I have spent 10 years or more poring over and thinking about all the multifactorial evidence and all the explanations and criticisms. I expect serious critics to do what I have done – confront all the “extraordinary ” evidence in conflict with the terrestrial paradigm. Most of my co-authors have done that. Skeptics must do this – confront and evaluate the evidence and the primary literature. Here some examples from our paper, which are paradigm shifting (that is, pure nonsense under the terrestrial neo-Darwinism paradigm).

We now have a set of extraordinary facts to explain. The usual skeptical response in these situations is that “Extraordinary Explanations require Extraordinary Evidence’. The situation now is the reverse. Extraordinary, and multifactorial evidence exists now on Earth and its immediate environs. So now we must provide an “Extraordinary” explanation that fits all these facts and makes sense of them – this has been the aim of Science since time immemorial.

Four extraordinary set of biological facts are speaking for themselves:

• Eukaryotic fossils in meteorites > 4.5 billion years old ( e.g. Murchison)

• Interstellar dust Infra red extinction spectrum = infra red extinction spectrum of freeze dried E. coli (this is the most incredible scientific result I have ever seen, see Fig 1 in our paper)

• Bacteria in the cosmic dust on the external surface of the International Space Station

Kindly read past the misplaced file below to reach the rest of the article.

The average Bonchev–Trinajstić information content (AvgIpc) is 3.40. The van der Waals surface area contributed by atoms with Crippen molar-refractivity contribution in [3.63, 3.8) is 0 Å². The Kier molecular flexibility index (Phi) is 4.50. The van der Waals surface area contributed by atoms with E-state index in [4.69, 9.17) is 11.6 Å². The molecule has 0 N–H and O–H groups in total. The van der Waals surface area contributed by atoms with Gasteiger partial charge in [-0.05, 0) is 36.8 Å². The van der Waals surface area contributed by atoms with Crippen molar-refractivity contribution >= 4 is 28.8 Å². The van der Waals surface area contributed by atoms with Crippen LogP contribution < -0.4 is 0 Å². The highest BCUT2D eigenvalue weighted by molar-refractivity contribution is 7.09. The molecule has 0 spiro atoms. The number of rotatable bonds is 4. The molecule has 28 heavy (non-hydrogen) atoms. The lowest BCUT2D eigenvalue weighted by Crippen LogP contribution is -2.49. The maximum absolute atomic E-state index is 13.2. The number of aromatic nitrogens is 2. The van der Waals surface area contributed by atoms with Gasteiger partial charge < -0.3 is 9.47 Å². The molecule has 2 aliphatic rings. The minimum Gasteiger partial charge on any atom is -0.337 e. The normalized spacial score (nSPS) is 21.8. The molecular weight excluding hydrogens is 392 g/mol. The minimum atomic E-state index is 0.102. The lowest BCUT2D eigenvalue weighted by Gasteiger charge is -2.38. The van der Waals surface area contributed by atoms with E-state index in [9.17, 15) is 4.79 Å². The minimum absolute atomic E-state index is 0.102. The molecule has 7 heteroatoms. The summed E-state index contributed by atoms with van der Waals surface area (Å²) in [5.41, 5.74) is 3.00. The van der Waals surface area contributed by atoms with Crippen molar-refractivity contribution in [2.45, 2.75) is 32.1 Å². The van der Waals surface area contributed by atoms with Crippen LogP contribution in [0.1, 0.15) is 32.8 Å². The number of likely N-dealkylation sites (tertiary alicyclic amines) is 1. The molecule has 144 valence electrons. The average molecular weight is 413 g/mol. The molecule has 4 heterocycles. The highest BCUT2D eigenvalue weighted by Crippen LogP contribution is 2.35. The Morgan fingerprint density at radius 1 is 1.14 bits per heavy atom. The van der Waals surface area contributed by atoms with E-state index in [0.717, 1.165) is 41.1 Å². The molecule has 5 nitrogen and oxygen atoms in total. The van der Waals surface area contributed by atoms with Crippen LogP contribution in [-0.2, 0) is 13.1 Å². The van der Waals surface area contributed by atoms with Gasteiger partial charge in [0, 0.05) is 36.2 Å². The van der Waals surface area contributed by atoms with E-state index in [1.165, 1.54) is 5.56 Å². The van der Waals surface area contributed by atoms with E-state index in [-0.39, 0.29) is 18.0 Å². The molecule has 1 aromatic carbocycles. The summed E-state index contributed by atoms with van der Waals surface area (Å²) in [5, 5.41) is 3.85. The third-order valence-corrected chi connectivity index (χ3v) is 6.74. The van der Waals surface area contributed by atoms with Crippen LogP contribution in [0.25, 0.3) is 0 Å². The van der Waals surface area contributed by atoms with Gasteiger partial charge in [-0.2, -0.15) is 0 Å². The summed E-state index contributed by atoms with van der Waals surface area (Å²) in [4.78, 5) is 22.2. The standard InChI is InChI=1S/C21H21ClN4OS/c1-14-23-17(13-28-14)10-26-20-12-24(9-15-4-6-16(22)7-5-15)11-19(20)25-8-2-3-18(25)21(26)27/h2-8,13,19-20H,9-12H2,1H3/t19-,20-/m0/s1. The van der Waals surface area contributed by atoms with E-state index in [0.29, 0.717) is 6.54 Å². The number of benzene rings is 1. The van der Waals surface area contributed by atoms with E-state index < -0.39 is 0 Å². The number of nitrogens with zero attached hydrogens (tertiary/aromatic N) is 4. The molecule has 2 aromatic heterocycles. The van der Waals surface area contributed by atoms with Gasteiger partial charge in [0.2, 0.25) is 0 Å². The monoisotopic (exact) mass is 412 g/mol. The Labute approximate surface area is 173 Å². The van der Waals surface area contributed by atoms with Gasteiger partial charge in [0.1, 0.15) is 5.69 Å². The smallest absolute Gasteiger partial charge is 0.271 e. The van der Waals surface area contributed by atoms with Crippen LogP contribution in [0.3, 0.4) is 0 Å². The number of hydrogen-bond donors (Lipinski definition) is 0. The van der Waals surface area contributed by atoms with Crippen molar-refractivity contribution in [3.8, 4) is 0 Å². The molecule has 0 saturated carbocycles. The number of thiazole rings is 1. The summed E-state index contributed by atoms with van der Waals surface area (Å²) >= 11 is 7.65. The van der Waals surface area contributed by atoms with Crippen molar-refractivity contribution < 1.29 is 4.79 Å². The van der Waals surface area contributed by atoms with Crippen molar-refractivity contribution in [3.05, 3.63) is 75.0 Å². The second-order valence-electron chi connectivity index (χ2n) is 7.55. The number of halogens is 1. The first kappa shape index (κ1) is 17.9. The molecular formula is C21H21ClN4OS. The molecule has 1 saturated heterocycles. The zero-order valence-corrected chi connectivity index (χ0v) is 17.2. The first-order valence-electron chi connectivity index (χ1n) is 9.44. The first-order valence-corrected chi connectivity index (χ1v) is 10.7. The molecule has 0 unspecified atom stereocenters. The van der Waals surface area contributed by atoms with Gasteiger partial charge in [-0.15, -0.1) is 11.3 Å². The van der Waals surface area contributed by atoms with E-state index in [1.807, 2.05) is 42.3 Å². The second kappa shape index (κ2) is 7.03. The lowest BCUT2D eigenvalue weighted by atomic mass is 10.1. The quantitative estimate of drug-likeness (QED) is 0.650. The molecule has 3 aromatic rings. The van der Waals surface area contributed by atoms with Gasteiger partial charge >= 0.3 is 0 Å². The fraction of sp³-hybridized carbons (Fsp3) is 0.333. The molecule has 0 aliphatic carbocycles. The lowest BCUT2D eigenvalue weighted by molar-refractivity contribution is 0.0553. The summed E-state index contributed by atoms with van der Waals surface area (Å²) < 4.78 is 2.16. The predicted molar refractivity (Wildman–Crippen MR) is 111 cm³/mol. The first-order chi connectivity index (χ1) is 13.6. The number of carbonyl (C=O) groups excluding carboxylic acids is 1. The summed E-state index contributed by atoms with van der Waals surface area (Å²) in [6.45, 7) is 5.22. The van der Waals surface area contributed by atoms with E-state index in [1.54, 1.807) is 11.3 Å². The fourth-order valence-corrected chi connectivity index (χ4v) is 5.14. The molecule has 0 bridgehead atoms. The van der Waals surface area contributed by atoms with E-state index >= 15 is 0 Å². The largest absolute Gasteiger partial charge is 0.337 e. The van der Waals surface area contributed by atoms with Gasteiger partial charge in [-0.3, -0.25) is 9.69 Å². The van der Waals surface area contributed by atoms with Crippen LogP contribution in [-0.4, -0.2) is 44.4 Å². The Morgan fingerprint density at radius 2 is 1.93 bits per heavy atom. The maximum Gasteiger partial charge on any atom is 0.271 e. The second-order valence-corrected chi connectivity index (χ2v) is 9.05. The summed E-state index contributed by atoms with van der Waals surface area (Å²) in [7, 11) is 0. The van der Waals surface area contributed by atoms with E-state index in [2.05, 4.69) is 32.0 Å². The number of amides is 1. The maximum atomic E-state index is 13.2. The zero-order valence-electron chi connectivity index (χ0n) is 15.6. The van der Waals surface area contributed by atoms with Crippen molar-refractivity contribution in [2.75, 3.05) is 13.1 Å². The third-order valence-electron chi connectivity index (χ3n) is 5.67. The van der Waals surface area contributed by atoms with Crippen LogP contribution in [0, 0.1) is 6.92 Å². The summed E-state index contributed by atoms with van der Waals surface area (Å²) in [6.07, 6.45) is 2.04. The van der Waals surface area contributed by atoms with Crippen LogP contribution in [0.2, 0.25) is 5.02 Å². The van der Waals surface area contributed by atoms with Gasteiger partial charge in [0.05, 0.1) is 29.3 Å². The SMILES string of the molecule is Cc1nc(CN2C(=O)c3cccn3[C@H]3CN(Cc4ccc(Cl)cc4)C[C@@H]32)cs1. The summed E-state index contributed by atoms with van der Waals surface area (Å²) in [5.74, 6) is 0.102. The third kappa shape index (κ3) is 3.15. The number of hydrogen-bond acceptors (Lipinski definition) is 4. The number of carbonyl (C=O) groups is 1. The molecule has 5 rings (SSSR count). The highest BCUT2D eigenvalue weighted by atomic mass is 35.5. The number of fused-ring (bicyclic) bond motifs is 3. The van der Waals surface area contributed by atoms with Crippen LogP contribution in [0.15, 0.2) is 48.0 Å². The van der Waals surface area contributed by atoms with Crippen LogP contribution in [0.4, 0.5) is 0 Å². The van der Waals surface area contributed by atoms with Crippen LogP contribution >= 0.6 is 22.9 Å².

• Tardigrades

I have not added a list of other data, including space hardy biological data, Mars data, nor the Octopus RNA editing data, because I do not need to – four , quite unrelated, data sets are enough for biological significance. ( Statistical significance does not enter the picture). The skeptic and traditional Astrophysicist now needs to provide a convincing explanation of these data sets that avoids Panspermia.

I am a pragmatic Popperian – I deal in hard facts that require a unifying explanation.


Ted Steele

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May 22 2018

Alien Cephalopods and Panspermia

A recent paper in Progress in Biophysics and Molecular Biology, Cause of Cambrian Explosion – Terrestrial or Cosmic?, has caused quite a stir. I think that was the intention, and the majority of journalists ate it up, either not caring if the science was good, or not able to tell.

One main point of the paper is that the Cambrian Explosion – the geologically rapid event about 550 million years ago in which multicellular life appears in the fossil record – was so rapid because it may have been the result of alien genetic information. The authors further argue cephalopods, especially the octopus, are so amazing because they either incorporated alien genes into their makeup, or they are completely alien, coming to earth as cryopreserved eggs inside comets. The third leg of their alleged evidence for panspermia is microfossils found in meteorites.